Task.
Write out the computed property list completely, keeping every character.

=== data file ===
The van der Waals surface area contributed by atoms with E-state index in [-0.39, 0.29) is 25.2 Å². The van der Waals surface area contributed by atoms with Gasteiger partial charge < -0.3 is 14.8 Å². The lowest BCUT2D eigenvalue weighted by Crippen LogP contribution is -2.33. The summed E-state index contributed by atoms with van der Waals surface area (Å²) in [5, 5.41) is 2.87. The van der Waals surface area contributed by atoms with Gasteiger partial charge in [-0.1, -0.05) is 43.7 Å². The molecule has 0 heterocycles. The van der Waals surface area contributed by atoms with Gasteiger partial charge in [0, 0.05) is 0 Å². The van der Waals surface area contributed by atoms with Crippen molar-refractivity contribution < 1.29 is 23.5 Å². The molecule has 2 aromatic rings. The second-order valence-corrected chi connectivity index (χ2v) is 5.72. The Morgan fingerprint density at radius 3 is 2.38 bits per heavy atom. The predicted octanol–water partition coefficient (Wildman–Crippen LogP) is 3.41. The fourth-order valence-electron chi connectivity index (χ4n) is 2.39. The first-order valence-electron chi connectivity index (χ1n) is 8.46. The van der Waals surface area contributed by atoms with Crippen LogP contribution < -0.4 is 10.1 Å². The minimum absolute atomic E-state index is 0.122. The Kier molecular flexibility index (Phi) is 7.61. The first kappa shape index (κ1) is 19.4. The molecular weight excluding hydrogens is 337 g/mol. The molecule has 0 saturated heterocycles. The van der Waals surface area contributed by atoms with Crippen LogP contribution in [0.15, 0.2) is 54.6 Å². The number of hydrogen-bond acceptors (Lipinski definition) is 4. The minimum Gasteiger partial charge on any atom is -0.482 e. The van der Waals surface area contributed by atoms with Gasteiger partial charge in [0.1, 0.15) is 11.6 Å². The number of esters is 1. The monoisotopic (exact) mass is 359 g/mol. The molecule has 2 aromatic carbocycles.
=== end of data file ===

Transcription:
The van der Waals surface area contributed by atoms with E-state index in [-0.39, 0.29) is 25.2 Å². The van der Waals surface area contributed by atoms with Gasteiger partial charge < -0.3 is 14.8 Å². The lowest BCUT2D eigenvalue weighted by Crippen LogP contribution is -2.33. The summed E-state index contributed by atoms with van der Waals surface area (Å²) in [5, 5.41) is 2.87. The van der Waals surface area contributed by atoms with Gasteiger partial charge in [-0.1, -0.05) is 43.7 Å². The molecule has 0 heterocycles. The van der Waals surface area contributed by atoms with Gasteiger partial charge in [0, 0.05) is 0 Å². The van der Waals surface area contributed by atoms with Crippen molar-refractivity contribution < 1.29 is 23.5 Å². The molecule has 2 aromatic rings. The second-order valence-corrected chi connectivity index (χ2v) is 5.72. The Morgan fingerprint density at radius 3 is 2.38 bits per heavy atom. The predicted octanol–water partition coefficient (Wildman–Crippen LogP) is 3.41. The fourth-order valence-electron chi connectivity index (χ4n) is 2.39. The first-order valence-electron chi connectivity index (χ1n) is 8.46. The van der Waals surface area contributed by atoms with Crippen LogP contribution < -0.4 is 10.1 Å². The minimum absolute atomic E-state index is 0.122. The Kier molecular flexibility index (Phi) is 7.61. The first kappa shape index (κ1) is 19.4. The molecular weight excluding hydrogens is 337 g/mol. The molecule has 0 saturated heterocycles. The van der Waals surface area contributed by atoms with Crippen LogP contribution in [0.15, 0.2) is 54.6 Å². The number of hydrogen-bond acceptors (Lipinski definition) is 4. The minimum Gasteiger partial charge on any atom is -0.482 e. The van der Waals surface area contributed by atoms with Gasteiger partial charge in [0.1, 0.15) is 11.6 Å². The number of esters is 1. The monoisotopic (exact) mass is 359 g/mol. The molecule has 2 aromatic carbocycles.